3D Printing and Law Enforcement

A good article from John Horner, a leader in the legal aspects of 3D printing.

3D printing has the potential to transform the world by simplifying manufacturing, shortening supply chains, democratizing production, creating jobs, and customizing products to our needs. But 3D printing can also be the devil’s playground. 3D printing also has a dark side. Guns have already been 3D printed and criminals are using 3D printers to create new forms of crime.

PoliceAlmost everyone has heard about the Texas law student, Cody Wilson, who made headlines in 2013 by 3D printing a plastic gun and posting the blueprints on the Internet. The blueprints were downloaded 100,000 times before the US government forced their removal from the server. But if it had not been Cody, it would have been someone else. In fact, the ZigZag plastic gun was 3D printed in Japan shortly after Wilson printed his and the maker went to jail.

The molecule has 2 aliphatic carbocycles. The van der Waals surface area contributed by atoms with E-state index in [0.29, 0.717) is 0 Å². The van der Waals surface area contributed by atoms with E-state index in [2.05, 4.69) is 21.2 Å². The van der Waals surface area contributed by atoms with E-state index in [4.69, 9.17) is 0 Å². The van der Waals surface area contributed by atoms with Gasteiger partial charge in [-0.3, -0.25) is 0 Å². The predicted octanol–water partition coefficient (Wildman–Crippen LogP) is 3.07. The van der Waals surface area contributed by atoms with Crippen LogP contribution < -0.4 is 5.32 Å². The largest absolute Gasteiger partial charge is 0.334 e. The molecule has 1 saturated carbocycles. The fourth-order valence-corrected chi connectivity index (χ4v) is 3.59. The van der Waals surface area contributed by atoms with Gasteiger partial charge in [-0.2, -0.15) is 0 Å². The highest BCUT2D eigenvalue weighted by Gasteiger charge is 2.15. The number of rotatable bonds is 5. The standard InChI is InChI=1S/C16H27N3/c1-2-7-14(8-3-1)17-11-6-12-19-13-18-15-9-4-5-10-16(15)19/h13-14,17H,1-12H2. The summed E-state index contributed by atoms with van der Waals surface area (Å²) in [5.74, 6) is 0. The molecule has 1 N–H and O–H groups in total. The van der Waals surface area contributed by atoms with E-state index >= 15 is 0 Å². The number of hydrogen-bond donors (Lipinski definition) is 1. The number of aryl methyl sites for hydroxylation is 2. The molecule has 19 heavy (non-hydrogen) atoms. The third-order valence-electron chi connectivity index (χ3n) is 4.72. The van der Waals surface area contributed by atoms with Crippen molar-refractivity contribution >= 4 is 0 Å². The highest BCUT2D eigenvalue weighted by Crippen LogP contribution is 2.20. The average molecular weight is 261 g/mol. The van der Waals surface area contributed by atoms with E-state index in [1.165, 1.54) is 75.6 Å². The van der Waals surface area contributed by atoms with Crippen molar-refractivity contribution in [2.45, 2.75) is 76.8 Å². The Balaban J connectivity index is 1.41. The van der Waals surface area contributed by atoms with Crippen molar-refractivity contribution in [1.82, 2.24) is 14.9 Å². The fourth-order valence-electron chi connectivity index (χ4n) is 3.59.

In 2015, police in Oregon made arrests for the illegal possession an AR-15 assault rifle. Its lower receiver—the key to what makes it a weapon—was believed to have been 3D printed. A gun and 3D printing enthusiast called Derwood built the “Shuty” semi-automatic handgun partly from 3D printed parts. The weapon fired at least 800 rounds. More recently, a “Guy in a Garage,” as he calls himself, 3D printed the “Songbird,” which uses rubber bands for springs and a roofing nail for a firing pin, and fires multiple .357 rounds.

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